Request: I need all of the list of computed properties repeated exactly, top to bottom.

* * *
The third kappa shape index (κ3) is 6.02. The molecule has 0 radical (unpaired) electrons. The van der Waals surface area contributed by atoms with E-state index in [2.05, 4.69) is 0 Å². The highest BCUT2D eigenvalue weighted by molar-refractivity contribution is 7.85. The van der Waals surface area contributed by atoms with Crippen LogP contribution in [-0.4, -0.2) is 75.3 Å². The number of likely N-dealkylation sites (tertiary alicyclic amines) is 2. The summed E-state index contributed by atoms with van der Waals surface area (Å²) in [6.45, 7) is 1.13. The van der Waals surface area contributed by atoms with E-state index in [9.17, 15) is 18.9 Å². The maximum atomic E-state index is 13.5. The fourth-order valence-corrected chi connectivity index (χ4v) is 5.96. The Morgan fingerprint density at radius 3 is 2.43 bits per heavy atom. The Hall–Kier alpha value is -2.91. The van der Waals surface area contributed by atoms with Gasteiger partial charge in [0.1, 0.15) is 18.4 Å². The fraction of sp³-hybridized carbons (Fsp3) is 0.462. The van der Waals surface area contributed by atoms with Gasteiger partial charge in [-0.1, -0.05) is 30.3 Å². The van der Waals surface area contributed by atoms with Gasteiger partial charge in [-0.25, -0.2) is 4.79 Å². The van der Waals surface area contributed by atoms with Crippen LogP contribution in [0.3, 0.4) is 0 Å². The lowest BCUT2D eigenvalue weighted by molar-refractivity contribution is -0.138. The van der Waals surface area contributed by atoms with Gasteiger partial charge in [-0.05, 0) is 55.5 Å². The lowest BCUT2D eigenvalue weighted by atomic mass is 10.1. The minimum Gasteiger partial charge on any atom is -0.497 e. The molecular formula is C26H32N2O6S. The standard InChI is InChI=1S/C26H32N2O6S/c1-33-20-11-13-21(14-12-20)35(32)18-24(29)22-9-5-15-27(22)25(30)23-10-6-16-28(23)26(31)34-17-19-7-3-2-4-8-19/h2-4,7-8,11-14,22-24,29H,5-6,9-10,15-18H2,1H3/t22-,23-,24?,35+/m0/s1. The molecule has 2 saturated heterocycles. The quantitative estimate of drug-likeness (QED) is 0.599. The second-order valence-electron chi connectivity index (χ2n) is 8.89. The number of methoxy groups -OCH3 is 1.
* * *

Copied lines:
The third kappa shape index (κ3) is 6.02. The molecule has 0 radical (unpaired) electrons. The van der Waals surface area contributed by atoms with E-state index in [2.05, 4.69) is 0 Å². The highest BCUT2D eigenvalue weighted by molar-refractivity contribution is 7.85. The van der Waals surface area contributed by atoms with Crippen LogP contribution in [-0.4, -0.2) is 75.3 Å². The number of likely N-dealkylation sites (tertiary alicyclic amines) is 2. The summed E-state index contributed by atoms with van der Waals surface area (Å²) in [6.45, 7) is 1.13. The van der Waals surface area contributed by atoms with E-state index in [9.17, 15) is 18.9 Å². The maximum atomic E-state index is 13.5. The fourth-order valence-corrected chi connectivity index (χ4v) is 5.96. The Morgan fingerprint density at radius 3 is 2.43 bits per heavy atom. The Hall–Kier alpha value is -2.91. The van der Waals surface area contributed by atoms with Gasteiger partial charge in [0.1, 0.15) is 18.4 Å². The fraction of sp³-hybridized carbons (Fsp3) is 0.462. The van der Waals surface area contributed by atoms with Gasteiger partial charge in [-0.1, -0.05) is 30.3 Å². The van der Waals surface area contributed by atoms with Gasteiger partial charge in [-0.25, -0.2) is 4.79 Å². The van der Waals surface area contributed by atoms with Crippen LogP contribution in [0.3, 0.4) is 0 Å². The lowest BCUT2D eigenvalue weighted by molar-refractivity contribution is -0.138. The van der Waals surface area contributed by atoms with Gasteiger partial charge in [-0.05, 0) is 55.5 Å². The lowest BCUT2D eigenvalue weighted by atomic mass is 10.1. The minimum Gasteiger partial charge on any atom is -0.497 e. The molecular formula is C26H32N2O6S. The standard InChI is InChI=1S/C26H32N2O6S/c1-33-20-11-13-21(14-12-20)35(32)18-24(29)22-9-5-15-27(22)25(30)23-10-6-16-28(23)26(31)34-17-19-7-3-2-4-8-19/h2-4,7-8,11-14,22-24,29H,5-6,9-10,15-18H2,1H3/t22-,23-,24?,35+/m0/s1. The molecule has 2 saturated heterocycles. The quantitative estimate of drug-likeness (QED) is 0.599. The second-order valence-electron chi connectivity index (χ2n) is 8.89. The number of methoxy groups -OCH3 is 1.